With new owners, a new calendar position and two decent headliners, ONBlackheath was back fresh from years of mediocre attendance and typical September blustery weather. Now in July, competing with the second BST Hyde Park weekend crowd, it’s clear that the festival is going for a different demographic. Blackheath is an affluent village in South East London; and locals and families are its appeal. As headliners, Jamiroquai and Grace Jones are exactly on brand and decent pulls, and now with a presumably much sunnier forecast all the elements appear to be in place.
As for the Saturday, Jamiroquai certainly delight the crowd. Jay Kay’s crew, a genre almost in themselves, haven’t changed at all since they went away. Waistline aside, even Jay admits that “this dancing was easier was I was 27”. The sound is fantastic and the setlist, with hit after hit ranging from Canned Heat to Space Cowboy, has the crowd dancing and singing along throughout. So much so, that Jamiroquai do an extra encore song after crowd demand, and Travelling Without Moving allowed Jay Kay and his fantastic band of musicians to “Take Libs”. The set was ninety minutes and finished early at 2215, we are told because of “complaining neighbours”. This was a UK exclusive performance, and a good booking for ONBlackheath. Attendance felt high, sometimes it felt too over-crowded even.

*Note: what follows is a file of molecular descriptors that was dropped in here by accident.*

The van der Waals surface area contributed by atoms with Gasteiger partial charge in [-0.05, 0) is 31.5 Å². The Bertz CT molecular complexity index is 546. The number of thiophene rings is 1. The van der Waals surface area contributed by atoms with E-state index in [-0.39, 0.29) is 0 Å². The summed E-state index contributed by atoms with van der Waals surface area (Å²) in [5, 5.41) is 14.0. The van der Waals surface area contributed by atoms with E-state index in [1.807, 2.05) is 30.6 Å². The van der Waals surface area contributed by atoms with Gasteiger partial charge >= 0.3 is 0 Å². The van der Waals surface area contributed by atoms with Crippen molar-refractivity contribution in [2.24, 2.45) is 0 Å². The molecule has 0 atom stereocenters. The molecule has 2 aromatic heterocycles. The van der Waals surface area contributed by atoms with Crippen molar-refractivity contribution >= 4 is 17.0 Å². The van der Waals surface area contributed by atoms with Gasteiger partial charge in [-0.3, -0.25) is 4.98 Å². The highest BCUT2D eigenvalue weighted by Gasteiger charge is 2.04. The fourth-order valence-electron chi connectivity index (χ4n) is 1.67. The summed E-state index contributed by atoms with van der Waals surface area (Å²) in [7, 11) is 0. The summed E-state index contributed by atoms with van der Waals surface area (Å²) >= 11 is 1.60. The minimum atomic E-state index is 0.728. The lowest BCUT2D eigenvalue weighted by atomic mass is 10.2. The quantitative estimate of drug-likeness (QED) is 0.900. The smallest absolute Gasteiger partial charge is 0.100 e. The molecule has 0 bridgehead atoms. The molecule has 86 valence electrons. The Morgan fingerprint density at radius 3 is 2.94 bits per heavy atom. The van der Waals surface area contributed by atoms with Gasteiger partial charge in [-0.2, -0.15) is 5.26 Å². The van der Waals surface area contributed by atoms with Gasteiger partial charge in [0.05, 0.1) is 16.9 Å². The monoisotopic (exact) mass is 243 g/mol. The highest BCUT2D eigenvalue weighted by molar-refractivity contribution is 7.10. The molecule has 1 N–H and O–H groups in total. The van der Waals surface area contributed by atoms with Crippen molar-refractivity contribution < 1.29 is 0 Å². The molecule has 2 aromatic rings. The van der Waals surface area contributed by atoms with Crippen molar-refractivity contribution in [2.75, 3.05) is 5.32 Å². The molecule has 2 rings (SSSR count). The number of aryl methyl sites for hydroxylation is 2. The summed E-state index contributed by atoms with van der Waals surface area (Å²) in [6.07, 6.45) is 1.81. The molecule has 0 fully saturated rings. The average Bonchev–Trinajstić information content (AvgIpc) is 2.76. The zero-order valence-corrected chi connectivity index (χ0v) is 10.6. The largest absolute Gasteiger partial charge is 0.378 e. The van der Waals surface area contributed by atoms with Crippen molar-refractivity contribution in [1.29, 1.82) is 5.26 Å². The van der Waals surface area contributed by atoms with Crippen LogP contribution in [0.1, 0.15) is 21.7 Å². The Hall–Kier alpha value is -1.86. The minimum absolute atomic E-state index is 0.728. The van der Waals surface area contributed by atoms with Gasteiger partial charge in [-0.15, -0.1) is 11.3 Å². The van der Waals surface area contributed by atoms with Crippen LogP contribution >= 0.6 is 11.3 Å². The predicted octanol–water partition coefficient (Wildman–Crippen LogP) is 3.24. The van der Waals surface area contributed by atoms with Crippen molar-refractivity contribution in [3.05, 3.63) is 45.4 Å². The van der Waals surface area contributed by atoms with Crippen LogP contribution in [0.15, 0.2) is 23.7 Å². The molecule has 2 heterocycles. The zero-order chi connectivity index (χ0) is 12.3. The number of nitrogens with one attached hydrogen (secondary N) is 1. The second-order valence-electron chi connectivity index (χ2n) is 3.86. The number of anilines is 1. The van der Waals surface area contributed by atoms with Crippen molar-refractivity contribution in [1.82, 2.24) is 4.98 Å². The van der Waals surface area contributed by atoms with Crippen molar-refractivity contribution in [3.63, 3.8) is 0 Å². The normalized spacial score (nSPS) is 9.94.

The earlier bill was decent support fodder, deftly aimed at the middle-aged family dynamic. The Roots, with Quest Love and co in tow, gave the rhythm whilst Soul II Soul brought the soul in the second stage tent. Incognito, proudly celebrating forty years, paid tribute to the Londoners in the crowd, and Jacob Collier, clearly a rising star (and a Grammy haul) wowed with his harmonies on the main stage.
You couldn’t fault the music or the bill.
Troubles ensued elsewhere sadly. Every aspect had unhealthy queue lengths. Toilets saw lines round the block. Photos leaked to social media quickly. Bars and food stalls had lines of thirty people deep almost extensively. Worse, many of the stalls ran out of their allotted food and drink by as early as 7pm. The festival enclosure felt too small, and a hostile over-busy and claustrophobic air hung around all movements. The aura seemed too over-stuffed with the loud bass thus of fairground rides; it felt like a fairground with a Stage for music rather than vice-versa. Irritatingly, the ground was littered with those inflatable sofa-things that seemed to just get in everyone’s way and make navigating the map area difficult. It never felt like the relaxing Summer Saturday it should have been. The Main Stage seemed absolutely tiny and positioned awkwardly. There just didn’t seem to be enough food and drink stalls, and worse, not enough toilets.
Naturally, punters and social media have been brutal. So much so, that ONBlackheath have put out a statement saying they’ve listened to complaints and have boosted staff and supplies and stalls for the Grace Jones Sunday. Whether this repairs the credibility damage remains to be seen, which is a shame, as musically it felt that ONBlackheath had found its stride.
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